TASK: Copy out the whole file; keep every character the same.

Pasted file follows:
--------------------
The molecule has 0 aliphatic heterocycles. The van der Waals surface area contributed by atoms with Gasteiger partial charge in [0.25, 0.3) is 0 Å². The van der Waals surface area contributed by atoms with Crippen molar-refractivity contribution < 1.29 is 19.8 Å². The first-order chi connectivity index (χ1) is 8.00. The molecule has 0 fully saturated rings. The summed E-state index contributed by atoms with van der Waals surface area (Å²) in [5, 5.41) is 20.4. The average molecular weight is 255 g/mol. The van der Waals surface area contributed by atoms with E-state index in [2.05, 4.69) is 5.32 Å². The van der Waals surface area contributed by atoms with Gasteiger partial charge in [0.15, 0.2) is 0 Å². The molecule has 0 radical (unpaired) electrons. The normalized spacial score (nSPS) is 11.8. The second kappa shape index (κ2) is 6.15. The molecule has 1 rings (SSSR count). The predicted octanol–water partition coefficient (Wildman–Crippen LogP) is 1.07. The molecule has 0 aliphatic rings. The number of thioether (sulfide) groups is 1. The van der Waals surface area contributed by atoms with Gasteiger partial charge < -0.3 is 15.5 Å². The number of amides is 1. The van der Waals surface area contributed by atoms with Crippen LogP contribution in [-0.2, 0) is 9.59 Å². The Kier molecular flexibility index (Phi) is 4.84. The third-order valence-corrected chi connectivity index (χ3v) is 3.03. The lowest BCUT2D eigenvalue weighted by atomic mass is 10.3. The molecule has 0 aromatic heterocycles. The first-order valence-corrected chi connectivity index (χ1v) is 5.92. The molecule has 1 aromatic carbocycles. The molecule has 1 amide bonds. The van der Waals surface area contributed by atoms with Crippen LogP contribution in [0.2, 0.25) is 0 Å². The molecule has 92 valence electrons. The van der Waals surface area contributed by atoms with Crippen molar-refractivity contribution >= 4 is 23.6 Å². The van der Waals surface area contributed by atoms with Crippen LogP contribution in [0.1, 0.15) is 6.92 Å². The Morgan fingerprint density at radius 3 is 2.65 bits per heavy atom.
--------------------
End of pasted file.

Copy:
The molecule has 0 aliphatic heterocycles. The van der Waals surface area contributed by atoms with Gasteiger partial charge in [0.25, 0.3) is 0 Å². The van der Waals surface area contributed by atoms with Crippen molar-refractivity contribution < 1.29 is 19.8 Å². The first-order chi connectivity index (χ1) is 8.00. The molecule has 0 fully saturated rings. The summed E-state index contributed by atoms with van der Waals surface area (Å²) in [5, 5.41) is 20.4. The average molecular weight is 255 g/mol. The van der Waals surface area contributed by atoms with E-state index in [2.05, 4.69) is 5.32 Å². The van der Waals surface area contributed by atoms with Gasteiger partial charge in [0.15, 0.2) is 0 Å². The molecule has 0 radical (unpaired) electrons. The normalized spacial score (nSPS) is 11.8. The second kappa shape index (κ2) is 6.15. The molecule has 1 rings (SSSR count). The predicted octanol–water partition coefficient (Wildman–Crippen LogP) is 1.07. The molecule has 0 aliphatic rings. The number of thioether (sulfide) groups is 1. The van der Waals surface area contributed by atoms with Gasteiger partial charge < -0.3 is 15.5 Å². The number of amides is 1. The van der Waals surface area contributed by atoms with Crippen LogP contribution in [-0.2, 0) is 9.59 Å². The Kier molecular flexibility index (Phi) is 4.84. The third-order valence-corrected chi connectivity index (χ3v) is 3.03. The lowest BCUT2D eigenvalue weighted by atomic mass is 10.3. The molecule has 0 aromatic heterocycles. The first-order valence-corrected chi connectivity index (χ1v) is 5.92. The molecule has 1 aromatic carbocycles. The molecule has 1 amide bonds. The van der Waals surface area contributed by atoms with Crippen LogP contribution in [0.2, 0.25) is 0 Å². The molecule has 92 valence electrons. The van der Waals surface area contributed by atoms with Crippen molar-refractivity contribution >= 4 is 23.6 Å². The van der Waals surface area contributed by atoms with Crippen LogP contribution in [0.1, 0.15) is 6.92 Å². The Morgan fingerprint density at radius 3 is 2.65 bits per heavy atom.